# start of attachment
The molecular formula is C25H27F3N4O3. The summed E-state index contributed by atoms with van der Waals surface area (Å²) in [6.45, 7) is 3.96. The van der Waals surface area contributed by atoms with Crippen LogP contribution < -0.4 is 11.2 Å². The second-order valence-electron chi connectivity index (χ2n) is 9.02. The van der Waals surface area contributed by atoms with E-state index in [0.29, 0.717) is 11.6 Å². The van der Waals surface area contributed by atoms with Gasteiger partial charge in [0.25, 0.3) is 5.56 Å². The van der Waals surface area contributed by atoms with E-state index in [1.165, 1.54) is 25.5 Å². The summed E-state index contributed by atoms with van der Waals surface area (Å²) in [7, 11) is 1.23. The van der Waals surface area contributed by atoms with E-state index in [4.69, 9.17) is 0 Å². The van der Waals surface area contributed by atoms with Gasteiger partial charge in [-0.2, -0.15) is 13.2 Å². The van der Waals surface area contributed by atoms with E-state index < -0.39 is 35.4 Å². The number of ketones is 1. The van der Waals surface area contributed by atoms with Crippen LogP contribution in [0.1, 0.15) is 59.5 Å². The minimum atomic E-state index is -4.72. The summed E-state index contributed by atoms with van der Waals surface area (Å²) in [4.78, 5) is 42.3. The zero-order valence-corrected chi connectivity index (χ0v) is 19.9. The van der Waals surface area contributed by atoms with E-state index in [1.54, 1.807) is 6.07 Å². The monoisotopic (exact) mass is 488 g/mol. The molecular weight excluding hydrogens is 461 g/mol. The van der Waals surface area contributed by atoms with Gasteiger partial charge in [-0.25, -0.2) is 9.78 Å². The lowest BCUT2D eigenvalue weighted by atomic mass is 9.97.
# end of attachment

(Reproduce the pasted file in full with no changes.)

The molecular formula is C25H27F3N4O3. The summed E-state index contributed by atoms with van der Waals surface area (Å²) in [6.45, 7) is 3.96. The van der Waals surface area contributed by atoms with Crippen LogP contribution < -0.4 is 11.2 Å². The second-order valence-electron chi connectivity index (χ2n) is 9.02. The van der Waals surface area contributed by atoms with E-state index in [0.29, 0.717) is 11.6 Å². The van der Waals surface area contributed by atoms with Gasteiger partial charge in [0.25, 0.3) is 5.56 Å². The van der Waals surface area contributed by atoms with E-state index in [1.165, 1.54) is 25.5 Å². The summed E-state index contributed by atoms with van der Waals surface area (Å²) in [7, 11) is 1.23. The van der Waals surface area contributed by atoms with E-state index in [4.69, 9.17) is 0 Å². The van der Waals surface area contributed by atoms with Gasteiger partial charge in [-0.2, -0.15) is 13.2 Å². The van der Waals surface area contributed by atoms with E-state index < -0.39 is 35.4 Å². The number of ketones is 1. The van der Waals surface area contributed by atoms with Crippen LogP contribution in [0.1, 0.15) is 59.5 Å². The minimum atomic E-state index is -4.72. The summed E-state index contributed by atoms with van der Waals surface area (Å²) in [4.78, 5) is 42.3. The zero-order valence-corrected chi connectivity index (χ0v) is 19.9. The van der Waals surface area contributed by atoms with E-state index in [1.54, 1.807) is 6.07 Å². The monoisotopic (exact) mass is 488 g/mol. The molecular weight excluding hydrogens is 461 g/mol. The van der Waals surface area contributed by atoms with Gasteiger partial charge in [-0.25, -0.2) is 9.78 Å². The lowest BCUT2D eigenvalue weighted by atomic mass is 9.97.